Academic journal article Australian Journal of Early Childhood

Young Children's Meaning-Making through Drawing and "Telling": Analogies to Filmic Textual Features

Academic journal article Australian Journal of Early Childhood

Young Children's Meaning-Making through Drawing and "Telling": Analogies to Filmic Textual Features

Article excerpt


We seem as a species to be driven by a desire to make meanings: above all, we are surely homo significans-meaning-makers. (Chandler, 2002, p. 17)

YOUNG CHILDREN ARE meaning-makers par excellence. They use many signs to create meaning and to represent reality within the medium of drawing-telling. Their artistic communication involves a combination of both verbal and non-verbal texts, such as artworks which incorporate narration, music that has lyrics, or dance which includes expressive vocalisation. So, in a broad sense, such texts are an 'assemblage of signs' (Chandler, 2002, p. 3).

In children's drawing, for example, the assembled signs can include graphically produced images (e.g. people, objects), which might also include written letters or words, numbers, symbols (e.g. flags) and graphic devices (e.g. 'whoosh' lines behind a car). In addition, this graphic content may be accompanied by children's sounds (e.g. expressive vocalisation) and imitative gestures to enhance the meaning. Hence, when children draw, they construct and interpret a range of verbal and non-verbal signs with reference to the conventions associated with this medium of communication.

Yet children appear to unconsciously and quite naturally violate the conventions of the medium of drawing-telling, and the results are frequently delightful. Perhaps this is related to children's proclivity to cross channels of communication. They rely on communication which is bodily based, iconic, basic and expressive. In this sense, artistic communication is the literacy par excellence of the early years of child development. It often occurs prior to the acquisition of the skills of reading and writing and, indeed, it underpins, assists and enhances these later-attained forms of literacy. This is evidenced by the sophisticated and abstract levels of understanding and expression that occur through young children's drawings and other- forms of artistic expression.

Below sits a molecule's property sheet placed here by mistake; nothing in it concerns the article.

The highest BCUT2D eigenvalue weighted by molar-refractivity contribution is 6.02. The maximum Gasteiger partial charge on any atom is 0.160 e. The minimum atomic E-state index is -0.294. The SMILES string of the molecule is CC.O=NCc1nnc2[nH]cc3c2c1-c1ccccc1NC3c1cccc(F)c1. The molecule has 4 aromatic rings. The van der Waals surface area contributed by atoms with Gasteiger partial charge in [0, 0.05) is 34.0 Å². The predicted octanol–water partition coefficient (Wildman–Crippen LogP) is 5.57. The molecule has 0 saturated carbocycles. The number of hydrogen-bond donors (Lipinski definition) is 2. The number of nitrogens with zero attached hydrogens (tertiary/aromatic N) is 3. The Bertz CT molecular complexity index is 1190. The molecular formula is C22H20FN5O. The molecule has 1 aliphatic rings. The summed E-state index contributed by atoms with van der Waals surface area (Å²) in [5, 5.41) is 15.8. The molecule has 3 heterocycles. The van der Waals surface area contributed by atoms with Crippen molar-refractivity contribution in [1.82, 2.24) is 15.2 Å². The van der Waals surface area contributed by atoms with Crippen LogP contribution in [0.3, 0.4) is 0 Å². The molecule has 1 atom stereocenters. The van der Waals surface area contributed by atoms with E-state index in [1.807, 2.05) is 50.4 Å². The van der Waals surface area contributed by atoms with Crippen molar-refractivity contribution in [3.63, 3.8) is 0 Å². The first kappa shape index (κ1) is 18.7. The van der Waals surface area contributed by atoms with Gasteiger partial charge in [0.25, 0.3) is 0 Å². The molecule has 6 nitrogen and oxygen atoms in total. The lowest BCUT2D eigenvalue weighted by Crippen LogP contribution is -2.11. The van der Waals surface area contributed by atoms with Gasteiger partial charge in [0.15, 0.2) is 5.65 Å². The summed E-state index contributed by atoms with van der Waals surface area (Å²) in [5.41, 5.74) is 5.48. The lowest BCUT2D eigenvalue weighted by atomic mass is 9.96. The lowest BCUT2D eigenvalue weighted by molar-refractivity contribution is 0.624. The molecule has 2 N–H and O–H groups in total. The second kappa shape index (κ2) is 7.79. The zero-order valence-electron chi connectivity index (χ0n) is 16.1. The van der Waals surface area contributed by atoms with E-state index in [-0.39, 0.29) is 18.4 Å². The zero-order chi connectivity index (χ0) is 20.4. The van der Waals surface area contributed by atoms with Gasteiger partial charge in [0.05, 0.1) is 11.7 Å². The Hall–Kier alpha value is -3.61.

The affordances of the medium of drawing, combined with the medium of telling, allow each of these symbolic domains to enrich and inform the other (Kendrick & McKay, 2004; Thompson, 1995; Wright, 2003a, 2005). Yet the laws that govern the articulation of meaning in the arts are different from the laws of syntax that govern language. Meaning-making in art can be either verbal or non-verbal, or both, because it involves a wide range of representational texts that can be communicated in diverse ways. These artistic texts are depicted and interpreted specially, involving complex and abstract connections between 'signs'. As a result, children are liberated through art to invent worlds in other-worldly ways, in a similar way to that of adult artists.

Drawing-telling gives children the opportunity to create and share meaning using two modes, which embrace distinctive features in the following ways:

(a) non-verbal: graphic depiction (stemming from imagery and visual-spatial memory); bodily-kinaesthetic communication through enaction and expressive gesture (stemming from motor memory)

(b) verbal: telling the drawing (talking about the drawing's characters, objects, events, sequencings, graphic details or other relevant characteristics, which often includes onomatopoeia [i.e. the use of a word or vocal imitation of the thing or action designated]).

Such crossover of modes increases children's capacity to use many forms of representational thinking and to mentally manipulate and organise images, ideas and feelings. As Cox (2005) describes it:

   talk and drawing interact with each other as parallel and mutually
   transformative processes. Sometimes the talk feeds into the drawing
   with the verbalized intention being transformed into drawing.
   Sometimes the drawing feeds into talk; the drawing intention is
   transformed into talk. Sometimes these processes are apparently
   concurrent. (p. 123)

The children's creative processes and representational practices are actualised through the open-ended resources offered through drawing. …

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